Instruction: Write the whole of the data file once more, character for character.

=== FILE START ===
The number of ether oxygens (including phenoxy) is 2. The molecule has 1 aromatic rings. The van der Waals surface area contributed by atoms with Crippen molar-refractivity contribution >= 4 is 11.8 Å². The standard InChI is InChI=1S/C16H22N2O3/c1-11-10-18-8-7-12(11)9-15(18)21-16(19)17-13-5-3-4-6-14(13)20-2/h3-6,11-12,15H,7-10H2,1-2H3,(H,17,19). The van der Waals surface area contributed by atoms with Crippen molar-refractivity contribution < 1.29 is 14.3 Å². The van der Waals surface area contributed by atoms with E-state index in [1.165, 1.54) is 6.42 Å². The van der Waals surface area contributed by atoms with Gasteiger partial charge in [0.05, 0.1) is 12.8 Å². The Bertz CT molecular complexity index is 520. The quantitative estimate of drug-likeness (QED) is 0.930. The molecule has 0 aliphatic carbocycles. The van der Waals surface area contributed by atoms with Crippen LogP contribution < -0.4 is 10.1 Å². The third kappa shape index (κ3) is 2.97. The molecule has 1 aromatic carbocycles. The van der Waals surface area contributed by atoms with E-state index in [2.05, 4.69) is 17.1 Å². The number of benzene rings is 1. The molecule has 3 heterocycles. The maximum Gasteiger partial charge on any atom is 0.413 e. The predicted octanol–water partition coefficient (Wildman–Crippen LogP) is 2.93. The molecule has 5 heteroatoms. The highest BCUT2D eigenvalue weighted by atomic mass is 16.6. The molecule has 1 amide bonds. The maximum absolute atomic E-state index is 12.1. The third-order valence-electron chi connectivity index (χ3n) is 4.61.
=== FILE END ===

The number of ether oxygens (including phenoxy) is 2. The molecule has 1 aromatic rings. The van der Waals surface area contributed by atoms with Crippen molar-refractivity contribution >= 4 is 11.8 Å². The standard InChI is InChI=1S/C16H22N2O3/c1-11-10-18-8-7-12(11)9-15(18)21-16(19)17-13-5-3-4-6-14(13)20-2/h3-6,11-12,15H,7-10H2,1-2H3,(H,17,19). The van der Waals surface area contributed by atoms with Crippen molar-refractivity contribution < 1.29 is 14.3 Å². The van der Waals surface area contributed by atoms with E-state index in [1.165, 1.54) is 6.42 Å². The van der Waals surface area contributed by atoms with Gasteiger partial charge in [0.05, 0.1) is 12.8 Å². The Bertz CT molecular complexity index is 520. The quantitative estimate of drug-likeness (QED) is 0.930. The molecule has 0 aliphatic carbocycles. The van der Waals surface area contributed by atoms with Crippen LogP contribution < -0.4 is 10.1 Å². The third kappa shape index (κ3) is 2.97. The molecule has 1 aromatic carbocycles. The van der Waals surface area contributed by atoms with E-state index in [2.05, 4.69) is 17.1 Å². The number of benzene rings is 1. The molecule has 3 heterocycles. The maximum Gasteiger partial charge on any atom is 0.413 e. The predicted octanol–water partition coefficient (Wildman–Crippen LogP) is 2.93. The molecule has 5 heteroatoms. The highest BCUT2D eigenvalue weighted by atomic mass is 16.6. The molecule has 1 amide bonds. The maximum absolute atomic E-state index is 12.1. The third-order valence-electron chi connectivity index (χ3n) is 4.61.